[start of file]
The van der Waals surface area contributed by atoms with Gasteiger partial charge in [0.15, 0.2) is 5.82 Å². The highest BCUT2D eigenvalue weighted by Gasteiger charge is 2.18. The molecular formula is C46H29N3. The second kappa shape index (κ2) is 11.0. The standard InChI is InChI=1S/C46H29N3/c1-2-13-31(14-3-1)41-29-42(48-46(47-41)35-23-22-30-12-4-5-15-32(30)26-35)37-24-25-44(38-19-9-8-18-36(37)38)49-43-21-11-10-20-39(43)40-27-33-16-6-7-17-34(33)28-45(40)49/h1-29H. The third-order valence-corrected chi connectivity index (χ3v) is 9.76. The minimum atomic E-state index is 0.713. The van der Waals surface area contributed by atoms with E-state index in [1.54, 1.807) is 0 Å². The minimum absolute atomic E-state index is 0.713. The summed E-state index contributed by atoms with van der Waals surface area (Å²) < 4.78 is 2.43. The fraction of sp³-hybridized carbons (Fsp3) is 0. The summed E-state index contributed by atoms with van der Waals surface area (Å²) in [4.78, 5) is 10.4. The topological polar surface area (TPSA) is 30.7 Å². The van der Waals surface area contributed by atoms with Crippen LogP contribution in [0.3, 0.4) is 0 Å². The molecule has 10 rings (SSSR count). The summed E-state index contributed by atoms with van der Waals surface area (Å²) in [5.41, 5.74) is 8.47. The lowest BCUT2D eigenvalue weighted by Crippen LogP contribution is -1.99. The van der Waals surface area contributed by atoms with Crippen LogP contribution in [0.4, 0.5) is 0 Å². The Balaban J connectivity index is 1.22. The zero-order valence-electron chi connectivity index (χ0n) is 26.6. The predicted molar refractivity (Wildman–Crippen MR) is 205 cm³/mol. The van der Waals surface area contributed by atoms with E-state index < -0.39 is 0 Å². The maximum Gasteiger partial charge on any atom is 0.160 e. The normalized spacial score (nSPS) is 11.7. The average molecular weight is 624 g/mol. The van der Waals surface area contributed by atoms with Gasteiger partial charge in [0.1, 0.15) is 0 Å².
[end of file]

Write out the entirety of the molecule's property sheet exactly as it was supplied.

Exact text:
The van der Waals surface area contributed by atoms with Gasteiger partial charge in [0.15, 0.2) is 5.82 Å². The highest BCUT2D eigenvalue weighted by Gasteiger charge is 2.18. The molecular formula is C46H29N3. The second kappa shape index (κ2) is 11.0. The standard InChI is InChI=1S/C46H29N3/c1-2-13-31(14-3-1)41-29-42(48-46(47-41)35-23-22-30-12-4-5-15-32(30)26-35)37-24-25-44(38-19-9-8-18-36(37)38)49-43-21-11-10-20-39(43)40-27-33-16-6-7-17-34(33)28-45(40)49/h1-29H. The third-order valence-corrected chi connectivity index (χ3v) is 9.76. The minimum atomic E-state index is 0.713. The van der Waals surface area contributed by atoms with E-state index in [1.54, 1.807) is 0 Å². The minimum absolute atomic E-state index is 0.713. The summed E-state index contributed by atoms with van der Waals surface area (Å²) < 4.78 is 2.43. The fraction of sp³-hybridized carbons (Fsp3) is 0. The summed E-state index contributed by atoms with van der Waals surface area (Å²) in [4.78, 5) is 10.4. The topological polar surface area (TPSA) is 30.7 Å². The van der Waals surface area contributed by atoms with Crippen LogP contribution in [0.3, 0.4) is 0 Å². The molecule has 10 rings (SSSR count). The summed E-state index contributed by atoms with van der Waals surface area (Å²) in [5.41, 5.74) is 8.47. The lowest BCUT2D eigenvalue weighted by Crippen LogP contribution is -1.99. The van der Waals surface area contributed by atoms with Crippen LogP contribution in [0.4, 0.5) is 0 Å². The Balaban J connectivity index is 1.22. The zero-order valence-electron chi connectivity index (χ0n) is 26.6. The predicted molar refractivity (Wildman–Crippen MR) is 205 cm³/mol. The van der Waals surface area contributed by atoms with E-state index < -0.39 is 0 Å². The maximum Gasteiger partial charge on any atom is 0.160 e. The normalized spacial score (nSPS) is 11.7. The average molecular weight is 624 g/mol. The van der Waals surface area contributed by atoms with Gasteiger partial charge in [0.1, 0.15) is 0 Å².